Short Winged mole cricket (Neoscapteriscus abbreviatus). This flightless species has stubby wings and a tan or whitish body with dark spots. Unlike the other two species, it doesn’t produce a calling song. It can reproduce year-round in hot regions.

The mole cricket’s range varies by species. The shortwinged mole cricket mostly lives in northeast and southern Florida and southern Georgia coastal regions. The tawny mole cricket inhabits the southern coastal plain, which includes Louisiana, North Carolina, and Florida.

The southern mole cricket has a wider distribution stretching from Arizona to North Carolina. Affected regions include Alabama, Georgia, Florida, north Mexico, and, most recently, California.

Mole crickets invade outdoor spaces around commercial properties, golf courses, home lawns, sod farms, and sports fields.

If you have mole crickets, you’ll likely notice damaged areas in your lawn or turf. Common signs of these pests include: 

  • Dead or dying grass
  • Mounds of loose soil from mole cricket tunnels 
  • Predators like birds and raccoons ripping up the ground to eat mole crickets

You can also detect mole crickets by driving them to the surface. Mix a gallon of water with 1 to 2 fluid ounces of dish soap and pour this solution over areas where you suspect you have an infestation. The mole crickets will emerge from their tunnels, confirming their presence.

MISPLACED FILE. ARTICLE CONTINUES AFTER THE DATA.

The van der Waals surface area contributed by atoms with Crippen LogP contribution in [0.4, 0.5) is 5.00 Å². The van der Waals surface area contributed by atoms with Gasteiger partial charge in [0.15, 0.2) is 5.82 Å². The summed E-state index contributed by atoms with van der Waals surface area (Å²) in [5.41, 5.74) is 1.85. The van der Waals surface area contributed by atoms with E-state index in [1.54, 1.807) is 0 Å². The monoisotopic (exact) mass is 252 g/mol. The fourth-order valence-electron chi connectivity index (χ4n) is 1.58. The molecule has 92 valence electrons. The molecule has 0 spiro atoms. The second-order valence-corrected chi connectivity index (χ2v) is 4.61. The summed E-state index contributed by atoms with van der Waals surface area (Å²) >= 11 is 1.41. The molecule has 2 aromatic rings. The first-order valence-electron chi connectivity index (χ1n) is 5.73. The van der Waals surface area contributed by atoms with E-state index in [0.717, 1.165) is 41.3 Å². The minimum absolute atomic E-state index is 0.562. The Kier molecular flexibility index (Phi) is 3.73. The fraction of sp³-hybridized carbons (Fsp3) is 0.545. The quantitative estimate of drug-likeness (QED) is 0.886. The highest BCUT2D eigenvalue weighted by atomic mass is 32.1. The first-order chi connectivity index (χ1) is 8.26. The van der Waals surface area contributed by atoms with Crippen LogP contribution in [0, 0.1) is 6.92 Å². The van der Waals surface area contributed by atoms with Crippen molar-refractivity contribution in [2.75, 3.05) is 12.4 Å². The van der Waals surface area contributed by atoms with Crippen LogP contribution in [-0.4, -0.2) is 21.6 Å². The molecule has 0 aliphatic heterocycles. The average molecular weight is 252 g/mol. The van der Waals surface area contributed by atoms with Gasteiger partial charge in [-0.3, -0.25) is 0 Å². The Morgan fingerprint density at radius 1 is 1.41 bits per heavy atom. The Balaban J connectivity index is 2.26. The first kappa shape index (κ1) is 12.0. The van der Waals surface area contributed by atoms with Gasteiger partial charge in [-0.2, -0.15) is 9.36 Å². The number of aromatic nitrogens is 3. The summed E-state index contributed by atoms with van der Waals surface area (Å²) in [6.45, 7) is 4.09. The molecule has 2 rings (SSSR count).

Mole crickets prefer to live in areas where they can dig easily. They’re attracted to cultivated dirt, sandy soil, and mud. 

These nocturnal pests will also fly toward bright fluorescent and ultraviolet lights. Shutting off lights at night may help you avoid them.

While mole crickets can destroy plants, they pose little risk to humans and pets. 

Are mole crickets dangerous? Experts consider these pests harmless to humans. They don’t sting humans and won’t eat materials like fabric and paper. 

Do mole crickets bite? Most experts believe mole crickets don’t bite, but some sources state that this pest may bite humans if you handle it. Avoid touching these insects to be safe.

Mole crickets can be a nuisance, but you can eliminate these pests with patience and appropriate management techniques. 

Biocontrol agents. The Larra bicolor wasp is a parasitoid that lays eggs in mole crickets. The wasp larva hatches inside the mole cricket and feeds on its host, eventually killing it. You can attract Larra wasps to your property by planting partridge peas (Chamaecrista fasciculata) and shrubby false buttonweed (Spermacoce verticillata).  

Cultural control. Coarser bermudagrasses can tolerate mole crickets better than other varieties, so growing this turf could be an effective way to minimize damage. 

Pesticides. You can purchase mole cricket baits with carbaryl and indoxacarb. Adult mole crickets feed on the baits during the late spring and early summer and die. Some lawn insecticides also kill mole crickets. Always follow instructions carefully when applying pesticides to avoid harming humans, pets, and the environment.